Defiant Leeds toddler’s battle with mystery Syndrome Without A Name

Eden-Rose Gilbert pictured at her home in Bramley. Picture by Simon Hulme.
Eden-Rose Gilbert pictured at her home in Bramley. Picture by Simon Hulme.
0
Have your say

The only certainty that the parents of Eden-Rose Gilbert have is that she will never get better.

Three years of constant visits to Leeds General Infirmary, new diagnoses and unending worry have raised dozens of questions for the toddler’s parents Vanessa and Jonathan, but have yielded few answers.

Eden-Rose is one of 6,000 disabled British children born every year who have no overall diagnosis for their condition.

The three-year-old, referred to as a SWAN child (Syndrome Without A Name), has amassed a long and detailed list of health problems during her short life but has no prognosis and no proper diagnosis.

Instead, the Bramley tot’s parents spend their days dealing with life-threatening seizures, issuing medication and trying to pre-empt her next health scare while not being able to access specific help for the undiagnosed root cause of her problems.

Perhaps Eden-Rose’s most prevalent condition is Hirschsprung’s disease – a rare disorder that causes a section of the bowel to become permanently narrowed, resulting in a blockage that means she can’t pass stools.

Eden-Rose Gilbert (right) pictured with her parents Jonathan and Vanessa and her sister Rayne, four, at their home at their Bramley home. Picture by Simon Hulme.

Eden-Rose Gilbert (right) pictured with her parents Jonathan and Vanessa and her sister Rayne, four, at their home at their Bramley home. Picture by Simon Hulme.

Mum Vanessa, a former hairdresser-turned-carer, first noticed all was not well with her daughter during pregnancy when she reported that her unborn baby was not moving for long periods at around 28weeks. She gave birth eight weeks later.

“We knew straight away everything wasn’t okay, she wasn’t breathing when she was born and had to be resuscitated,” the 25-year-old said. “The most heartbreaking thing is they are taken away and you don’t have the chance to hold them – you don’t get the first hold.

“I was in a big maternity unit with crying babies and I didn’t know that mine was even alive.”

Once resuscitated it soon emerged that Eden-Rose was rejecting her feed before she vomited green bile and a brown substance that was in fact faeces. No matter what the doctors did, the tot could not fully digest her food.

Eden-Rose Gilbert pictured at her home in Bramley. Picture by Simon Hulme.

Eden-Rose Gilbert pictured at her home in Bramley. Picture by Simon Hulme.

Within two weeks she was diagnosed with Hirchsprung’s disease, a disease that affects one in 5,000 children, which turned out to be the start of a trail of diagnoses.

The condition came to a head in August when Eden-Rose was put in a body cast from her rib cage to her knees for four months to deal with another condition that was causing her hips to dislocate. The cast left her even more constipated and doctors were forced to act as her digestive organs began to stop functioning.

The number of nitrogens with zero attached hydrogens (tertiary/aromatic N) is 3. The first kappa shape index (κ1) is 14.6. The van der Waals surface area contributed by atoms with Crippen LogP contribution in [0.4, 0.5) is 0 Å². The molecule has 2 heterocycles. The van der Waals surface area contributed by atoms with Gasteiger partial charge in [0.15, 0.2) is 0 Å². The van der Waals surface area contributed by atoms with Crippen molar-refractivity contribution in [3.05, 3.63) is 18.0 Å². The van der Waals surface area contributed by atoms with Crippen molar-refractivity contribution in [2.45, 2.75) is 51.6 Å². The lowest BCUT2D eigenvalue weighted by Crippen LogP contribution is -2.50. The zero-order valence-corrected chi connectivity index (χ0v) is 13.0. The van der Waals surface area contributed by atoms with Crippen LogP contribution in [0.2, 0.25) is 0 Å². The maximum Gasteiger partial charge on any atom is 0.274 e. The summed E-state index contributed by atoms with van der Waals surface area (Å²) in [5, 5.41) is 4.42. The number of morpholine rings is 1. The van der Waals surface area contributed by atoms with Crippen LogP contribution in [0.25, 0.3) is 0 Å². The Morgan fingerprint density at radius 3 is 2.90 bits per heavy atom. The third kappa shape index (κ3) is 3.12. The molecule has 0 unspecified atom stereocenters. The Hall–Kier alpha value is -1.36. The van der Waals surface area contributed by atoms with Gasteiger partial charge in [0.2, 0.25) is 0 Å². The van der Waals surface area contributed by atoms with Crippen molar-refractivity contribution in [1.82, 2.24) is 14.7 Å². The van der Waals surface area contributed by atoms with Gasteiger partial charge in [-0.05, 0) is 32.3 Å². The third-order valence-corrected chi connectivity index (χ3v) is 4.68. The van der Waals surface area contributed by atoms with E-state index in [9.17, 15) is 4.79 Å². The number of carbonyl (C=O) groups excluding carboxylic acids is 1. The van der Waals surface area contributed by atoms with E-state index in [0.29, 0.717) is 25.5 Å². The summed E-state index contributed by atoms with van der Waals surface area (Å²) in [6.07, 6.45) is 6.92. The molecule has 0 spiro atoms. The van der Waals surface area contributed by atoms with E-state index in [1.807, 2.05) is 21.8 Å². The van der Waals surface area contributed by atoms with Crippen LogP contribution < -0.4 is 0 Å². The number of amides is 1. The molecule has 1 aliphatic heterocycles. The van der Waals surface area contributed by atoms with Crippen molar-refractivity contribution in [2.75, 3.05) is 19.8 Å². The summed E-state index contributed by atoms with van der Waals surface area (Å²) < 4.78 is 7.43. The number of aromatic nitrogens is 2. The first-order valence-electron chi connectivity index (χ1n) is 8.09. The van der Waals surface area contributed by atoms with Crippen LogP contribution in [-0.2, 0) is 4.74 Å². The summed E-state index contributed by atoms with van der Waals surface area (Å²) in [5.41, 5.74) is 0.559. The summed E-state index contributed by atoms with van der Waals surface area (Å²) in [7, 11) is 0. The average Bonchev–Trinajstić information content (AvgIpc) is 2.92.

“It was horrific, we thought she was going to die. She was vomiting, her bowel couldn’t descend. Her organs were being pushed up and they were looking at the X-ray and her bowel was 10-times the size it should be,” Vanessa said.

Surgeons ended up giving Eden-Rose ostomy surgery, which means that the youngster now has the end of her large intestine moved to an opening in the abdomen, so she passes waste directly into an external stoma bag.

Reeling off a list of ailments including a chromosome imbalance, seizures that cause her to go into respiratory failure, two holes in her heart, bilateral squints, intermittent blood retention, mild hearing loss, hypermobility that causes dislocations, and hypertonia, Vanessa is consigned to the fact that her daughter will face a lifetime in and out of hospital.

“It’s difficult for people to understand,” she said. “She’s quite an anomaly because she’s got so much going on. You tend to find support for each individual problem, it’s hard to find people that understand children with multiple problems.

“You don’t really make plans for the future, we don’t know how long she will be out of hospital.

“She will never get better, she will always be poorly and that can be quite difficult.”

The family has, however, received support from the likes of Hirschsprung’s disease charity Champs Appeal and SWAN UK, a family support forum led by the Genetic Alliance UK charity.

The Gilbert’s support network is also rallying round, with friend Kenny Dove taking part in six long distance runs in aid of Champs Appeal – www.justgiving.com/kenny-dove – inspired by a little girl with a defiant attitude.

“She never stops smiling,” Vanessa added. “She’s walking around with a major organ hanging out of her body but she’s so happy and just takes everything in her stride. She’s an inspiration.”

For more on Eden-Rose’s journey visit www.facebook.com/EdenRoseBornFighting.

SUPPORT OUT THERE FOR SWAN FAMILIES

The SWAN UK initiative offers support to around 1,500 families of disabled children who have undiagnosed genetic conditions.

The initiative launched in 2009 to help families to share experiences and become part of a community.

Helen Parr, a spokeswoman for SWAN UK, said: “If you have a diagnosis there is a plan of treatment and different departments for you to go to, without one it leaves a family powerless.”

Visit undiagnosed.org.uk for further information.

Peoples Holding staff Liv Pad, Liv Woodward, and Dan Causio.

Kirkgate ‘revival’ continues with pace